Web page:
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This country-defining general election is the most European one Britain has ever seen. With a pivotal role played by smaller parties and diverging politics in different regions or nations within the state, the outcome will almost certainly be a coalition or minority government: all frightfully un-British and typically continental. Yet this most European of elections could result in Britain leaving the EU and Scotland then leaving the United Kingdom It could also mean drastic cuts to some areas of public spending and more inequality and a further erosion of our civil liberties.

As an English voter, those are all things I want to prevent. I want Scotland to stick with the U.K., Britain to stay in the EU, a British society that tries to combine the efficiency of a market economy with social justice and environmental sustainability – and I want us to have the greatest possible individual liberty compatible with the liberty of others. How do we achieve that? Most of Britain's pre-election newspaper and magazine editorials have ended up urging us, as in the old days, to plump for Labour or Conservative. Now plainly the only two people who have a chance of being Prime Minister are David Cameron and Ed Miliband, but my choice as an individual English voter is more complicated than that.

For a start, I have to reckon with the consequences for possible British governments of the different ways in which the Scots, Northern Irish and, to a lesser extent, the Welsh will vote – and have a perfect right to vote, for their own national or (according to taste) sub-national reasons. With what looks like an almost-certain triumph of the Scottish National Party across Scotland, that impact will be huge. If we had a continental system of proportional representation, I could generally vote for the party I feel closest to, safe in the knowledge that this would increase its presence in parliament and chances of shaping the new government. Not so in our first-past-the-post system, which is ill-suited to the European kind of politics into which Britain has now stumbled. That sometimes means voting with the head rather than the heart. In Britain, this is traditionally called "tactical voting," which has a vaguely pejorative ring. Nonetheless, the Oxford political scientist Stephen Fisher reckons that close to one in 10 British voters have done so in the past, influencing the results in around 45 seats. More of us should do so this time, and we should see it as strategic voting, not tactical.

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Some parts of this strategic choice are tricky. Clearly, if you want to keep Scotland in the U.K., then you must want to keep Britain in the EU. For if the English vote to leave the EU, but the Scots vote to stay, SNP Leader Nicola Sturgeon will almost certainly urge the Scots to have another independence referendum. Labour has a more rational and constructive European policy than the Conservatives. Yet I'm far from convinced that five years of a weak minority Labour government, with palpable SNP influence stoking the flames of English resentment and the Conservatives maintaining their own internal unity through Europe-bashing, aided and abetted in both respects by the non-Scottish Sun, would put us in a better position to win the in-out referendum that will surely come.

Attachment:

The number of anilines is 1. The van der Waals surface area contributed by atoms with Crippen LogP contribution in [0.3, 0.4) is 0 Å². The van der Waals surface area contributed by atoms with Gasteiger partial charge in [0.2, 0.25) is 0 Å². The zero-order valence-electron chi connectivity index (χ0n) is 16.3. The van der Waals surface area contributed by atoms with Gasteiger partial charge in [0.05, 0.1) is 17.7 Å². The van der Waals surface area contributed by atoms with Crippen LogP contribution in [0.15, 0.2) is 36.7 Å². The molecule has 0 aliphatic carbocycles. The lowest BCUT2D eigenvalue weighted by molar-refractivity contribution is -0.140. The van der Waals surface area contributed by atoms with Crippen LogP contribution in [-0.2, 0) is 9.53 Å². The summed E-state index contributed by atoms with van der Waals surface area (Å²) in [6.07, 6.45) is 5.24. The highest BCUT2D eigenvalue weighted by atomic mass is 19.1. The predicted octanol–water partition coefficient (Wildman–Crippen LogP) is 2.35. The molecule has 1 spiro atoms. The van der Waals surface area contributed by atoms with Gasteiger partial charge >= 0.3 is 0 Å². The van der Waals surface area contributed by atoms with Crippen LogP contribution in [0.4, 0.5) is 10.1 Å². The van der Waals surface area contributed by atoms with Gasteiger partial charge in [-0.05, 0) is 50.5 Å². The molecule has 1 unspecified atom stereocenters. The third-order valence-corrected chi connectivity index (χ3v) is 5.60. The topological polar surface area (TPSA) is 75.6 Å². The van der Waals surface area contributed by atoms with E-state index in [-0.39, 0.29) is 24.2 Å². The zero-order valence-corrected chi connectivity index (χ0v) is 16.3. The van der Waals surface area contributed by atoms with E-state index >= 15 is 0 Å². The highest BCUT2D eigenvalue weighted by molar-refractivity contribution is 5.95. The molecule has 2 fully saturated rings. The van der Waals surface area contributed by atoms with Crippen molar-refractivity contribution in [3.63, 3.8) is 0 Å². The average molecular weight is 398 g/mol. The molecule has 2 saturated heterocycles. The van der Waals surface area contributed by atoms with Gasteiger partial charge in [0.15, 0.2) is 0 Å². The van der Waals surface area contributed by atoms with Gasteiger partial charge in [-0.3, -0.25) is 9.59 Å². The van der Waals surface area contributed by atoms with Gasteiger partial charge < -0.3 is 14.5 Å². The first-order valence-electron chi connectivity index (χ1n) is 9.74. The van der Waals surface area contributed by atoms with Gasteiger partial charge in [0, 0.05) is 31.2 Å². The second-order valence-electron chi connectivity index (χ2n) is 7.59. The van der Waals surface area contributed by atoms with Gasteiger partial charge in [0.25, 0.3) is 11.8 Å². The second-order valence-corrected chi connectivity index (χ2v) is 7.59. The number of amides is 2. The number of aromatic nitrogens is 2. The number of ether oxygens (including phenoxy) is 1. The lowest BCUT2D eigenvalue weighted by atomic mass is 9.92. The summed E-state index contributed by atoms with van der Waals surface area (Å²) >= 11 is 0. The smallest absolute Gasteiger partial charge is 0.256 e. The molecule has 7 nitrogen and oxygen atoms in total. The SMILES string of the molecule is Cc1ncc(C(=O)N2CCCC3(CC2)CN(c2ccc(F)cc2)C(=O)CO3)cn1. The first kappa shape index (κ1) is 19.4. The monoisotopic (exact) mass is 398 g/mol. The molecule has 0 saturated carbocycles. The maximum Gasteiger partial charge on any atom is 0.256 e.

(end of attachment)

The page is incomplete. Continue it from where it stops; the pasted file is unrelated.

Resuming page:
Other parts are easier. According to Paul Johnson of the Institute for Fiscal Studies, if the Conservatives' current budget plans were actually executed, and they continued to protect spending on the National Health Service, schools and pensions, that could mean budget cuts for the unprotected departments of "an extraordinary 41 per cent" over this decade. Now we do have to keep worrying about Britain's high levels of public and private debt, but that is crazy. It means you ring-fence parts of our public spending – with obvious electoral calculation, wooing centrist, female and elderly voters – but savage others, such as social services, along with the foreign office, defence (except for Trident), culture and universities.

Complicated some of these judgments may be, but the general message is clear: Vote with your head. Thus, if you are in a Labour-Conservative English swing seat, you need to anticipate that Labour will be decimated in Scotland. So if you are concerned about the overall balance in the Westminster Parliament, that is a good reason for voting Labour there.

If you are in a Conservative-Liberal Democrat marginal, by contrast, don't waste your vote on Labour. For all the priorities I have mentioned, it is important that there should still be a hard core of perhaps 35 Liberal Democrat MPs, capable of coalition with Labour or the Conservatives, or of influencing a minority government of left or right. They would also still be strong enough to raise a parliamentary flag for our much-eroded civil liberties – an issue to which both the largest parties have proved chronically indifferent. And if you are registered in Brighton Pavilion constituency, vote for Caroline Lucas, even if your heart inclines to Labour or Lib Dem, to ensure that there is at least one Green voice in Parliament.

In short: The English must vote strategically so that the liberal centre will hold. This time, that means the liberal centre, not merely of British politics but of Britain itself.

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